The idea of running both a furnace and heat pump can feel a little odd at first. After all, why would you need two heating systems? While furnaces and heat pumps both deliver energy-efficient heat, the variations in their design actually make installing both of them a practical option. It’s not for everyone, but under the right conditions you will definitely benefit from using a furnace and a heat pump.
You'll need to take a look at several factors in order to confirm if this type of setup helps you. Your local climate and the dimensions of your home are both especially important, especially for the heat pump. This is because many models of heat pumps start to work less efficiently in winter weather and large homes. Even so, you can still reap the benefits of heat pump installation in Macon.
Heat Pumps May Be Less Effective in Cold Weather
Heat pumps are commonly less effective in colder weather as a result of how they generate climate control to begin with. As opposed to furnaces, which ignite fuel to generate heat, a heat pump reverses its supply of refrigerant to extract heat from outdoor air. This heat is then brought inside and dispersed all through your home. Provided there is still some heat energy in the air, a heat pump can function. But the lower the temperature, the less reliable this process is.
The less heat energy is accessible outside, the more time is needed for a heat pump to draw heat indoors to reach your preferred temperature. It might depend on the type of make and model, but heat pumps may start to lose out on efficiency at temperatures of 40 degrees and below. They should still be an energy-efficient option until 20-25 degrees, at which a gas furnace will be more effective.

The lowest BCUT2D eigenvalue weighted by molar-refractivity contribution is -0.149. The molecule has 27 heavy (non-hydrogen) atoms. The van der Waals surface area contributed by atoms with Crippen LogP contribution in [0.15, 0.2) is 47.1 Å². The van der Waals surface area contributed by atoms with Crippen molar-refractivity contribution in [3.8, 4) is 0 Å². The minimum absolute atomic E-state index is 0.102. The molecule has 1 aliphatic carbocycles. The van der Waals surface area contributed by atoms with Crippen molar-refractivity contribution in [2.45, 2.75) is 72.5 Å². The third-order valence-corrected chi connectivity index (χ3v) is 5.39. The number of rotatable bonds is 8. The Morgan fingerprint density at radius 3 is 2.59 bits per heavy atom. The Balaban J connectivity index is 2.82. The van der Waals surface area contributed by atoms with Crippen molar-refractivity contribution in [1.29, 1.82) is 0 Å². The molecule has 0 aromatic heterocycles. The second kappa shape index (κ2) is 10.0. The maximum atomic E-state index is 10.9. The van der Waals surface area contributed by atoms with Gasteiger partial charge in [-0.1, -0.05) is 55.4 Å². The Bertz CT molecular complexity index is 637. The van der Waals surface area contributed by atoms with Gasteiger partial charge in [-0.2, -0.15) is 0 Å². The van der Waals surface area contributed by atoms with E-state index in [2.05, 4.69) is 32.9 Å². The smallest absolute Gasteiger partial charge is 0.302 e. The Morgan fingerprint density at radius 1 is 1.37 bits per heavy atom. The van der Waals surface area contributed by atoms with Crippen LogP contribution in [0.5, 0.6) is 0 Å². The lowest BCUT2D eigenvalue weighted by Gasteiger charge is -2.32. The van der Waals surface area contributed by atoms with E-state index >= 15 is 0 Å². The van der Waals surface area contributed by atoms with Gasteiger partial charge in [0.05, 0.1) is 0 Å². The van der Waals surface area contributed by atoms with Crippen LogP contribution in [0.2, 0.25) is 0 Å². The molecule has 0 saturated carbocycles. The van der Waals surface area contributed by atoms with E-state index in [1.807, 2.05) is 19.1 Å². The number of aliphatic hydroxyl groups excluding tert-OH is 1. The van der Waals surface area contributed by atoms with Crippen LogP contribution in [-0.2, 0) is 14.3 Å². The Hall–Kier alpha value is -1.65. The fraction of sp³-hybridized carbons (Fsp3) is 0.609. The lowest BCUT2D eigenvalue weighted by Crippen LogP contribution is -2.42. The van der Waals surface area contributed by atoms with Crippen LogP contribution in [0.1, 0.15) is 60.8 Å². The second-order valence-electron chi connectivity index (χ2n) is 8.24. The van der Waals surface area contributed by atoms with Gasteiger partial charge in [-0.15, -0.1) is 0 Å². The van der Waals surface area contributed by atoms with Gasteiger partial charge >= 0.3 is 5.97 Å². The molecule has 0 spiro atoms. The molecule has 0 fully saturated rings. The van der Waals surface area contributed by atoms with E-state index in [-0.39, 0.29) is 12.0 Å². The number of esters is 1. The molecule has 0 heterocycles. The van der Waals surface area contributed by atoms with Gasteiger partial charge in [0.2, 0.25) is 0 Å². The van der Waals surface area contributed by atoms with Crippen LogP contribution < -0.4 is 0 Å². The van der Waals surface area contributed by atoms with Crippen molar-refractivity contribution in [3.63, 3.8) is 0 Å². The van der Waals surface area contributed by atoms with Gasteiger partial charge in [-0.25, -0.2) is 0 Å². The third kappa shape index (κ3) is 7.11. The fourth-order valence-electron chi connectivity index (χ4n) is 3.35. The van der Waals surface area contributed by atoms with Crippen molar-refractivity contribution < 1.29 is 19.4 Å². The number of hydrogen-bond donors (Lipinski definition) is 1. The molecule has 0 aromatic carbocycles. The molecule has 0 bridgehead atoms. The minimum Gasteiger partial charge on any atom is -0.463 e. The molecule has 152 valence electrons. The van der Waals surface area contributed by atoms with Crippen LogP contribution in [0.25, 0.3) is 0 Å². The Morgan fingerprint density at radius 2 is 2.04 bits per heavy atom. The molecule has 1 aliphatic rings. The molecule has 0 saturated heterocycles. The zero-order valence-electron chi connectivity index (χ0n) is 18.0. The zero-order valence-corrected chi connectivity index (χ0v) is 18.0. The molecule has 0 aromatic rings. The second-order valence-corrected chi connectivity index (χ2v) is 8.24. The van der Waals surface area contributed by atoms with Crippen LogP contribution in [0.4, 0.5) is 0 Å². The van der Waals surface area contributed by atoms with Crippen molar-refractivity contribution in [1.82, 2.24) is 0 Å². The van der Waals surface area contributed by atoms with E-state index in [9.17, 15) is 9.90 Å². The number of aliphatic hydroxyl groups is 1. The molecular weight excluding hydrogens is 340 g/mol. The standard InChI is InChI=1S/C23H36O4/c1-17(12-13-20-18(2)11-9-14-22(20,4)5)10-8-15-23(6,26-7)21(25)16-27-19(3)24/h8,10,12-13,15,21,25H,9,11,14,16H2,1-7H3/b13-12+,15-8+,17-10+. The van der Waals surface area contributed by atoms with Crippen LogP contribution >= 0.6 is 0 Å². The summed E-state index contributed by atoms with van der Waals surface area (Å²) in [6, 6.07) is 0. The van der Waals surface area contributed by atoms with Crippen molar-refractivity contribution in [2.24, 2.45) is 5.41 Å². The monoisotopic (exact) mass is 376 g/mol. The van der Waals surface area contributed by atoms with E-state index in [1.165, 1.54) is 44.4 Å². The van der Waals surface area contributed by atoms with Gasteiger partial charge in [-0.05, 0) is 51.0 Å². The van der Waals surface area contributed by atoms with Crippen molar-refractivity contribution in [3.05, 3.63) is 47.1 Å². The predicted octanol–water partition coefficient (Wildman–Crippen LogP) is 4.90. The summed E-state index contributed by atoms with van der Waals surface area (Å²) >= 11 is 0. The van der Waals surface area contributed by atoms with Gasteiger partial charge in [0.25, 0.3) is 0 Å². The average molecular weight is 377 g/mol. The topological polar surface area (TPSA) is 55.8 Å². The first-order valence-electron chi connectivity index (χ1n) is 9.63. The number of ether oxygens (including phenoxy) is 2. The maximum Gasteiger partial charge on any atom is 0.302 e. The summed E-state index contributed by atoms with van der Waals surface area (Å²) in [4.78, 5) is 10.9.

What Temperatures Do Heat Pumps Work Best In?
Heat pumps function best in milder climates 40 degrees and up. That said, you don’t have to give up on the benefits of a heat pump just because your local climate is colder. As a matter of fact, that’s why owning both a furnace and heat pump might be worth the cost. You can keep the heat pump for energy-efficient heat until the weather is cool enough to call for shifting to something like a gas furnace.
A few makes and models boast greater efficiency in cooler weather. For example, the Lennox MLA heat pump is capable of operating at 100% capacity at 0°F. It can even continue running in temperatures as low as -22°F. For optimum energy efficiency, you’ll likely still want to switch to the furnace in particularly cold weather.
So Should I Get a Heat Pump If I Own a Gas Furnace?
If you’re thinking about maintaining the most energy-efficient HVAC system possible, owning a heat pump and gas furnace at the same time warrants the investment. Not only is a dual-heating system adaptable, but it provides other advantages including:
- Reliable backup heating – A redundant heating system means even if one fails, you still have the means to heat your home. It might not be the most energy efficient, but it’s better than having an unheated home while you wait for repairs
- Lower energy costs – The ability to select which heating system you use according to the highest energy efficiency decreases your total costs. Smaller heating bills over the life of these systems can really add up to plenty of savings
- Less strain on both systems – Instead of running one system all winter long, heating responsibilities are divided between the furnace and heat pump. Key parts may live longer given that they’re not under continuous use.
If you’re still unsure about heat pump installation in Macon, don’t hesitate to contact your local expert technicians. They can walk you through your home’s comfort needs and help you determine if a dual-heating HVAC system is the better option.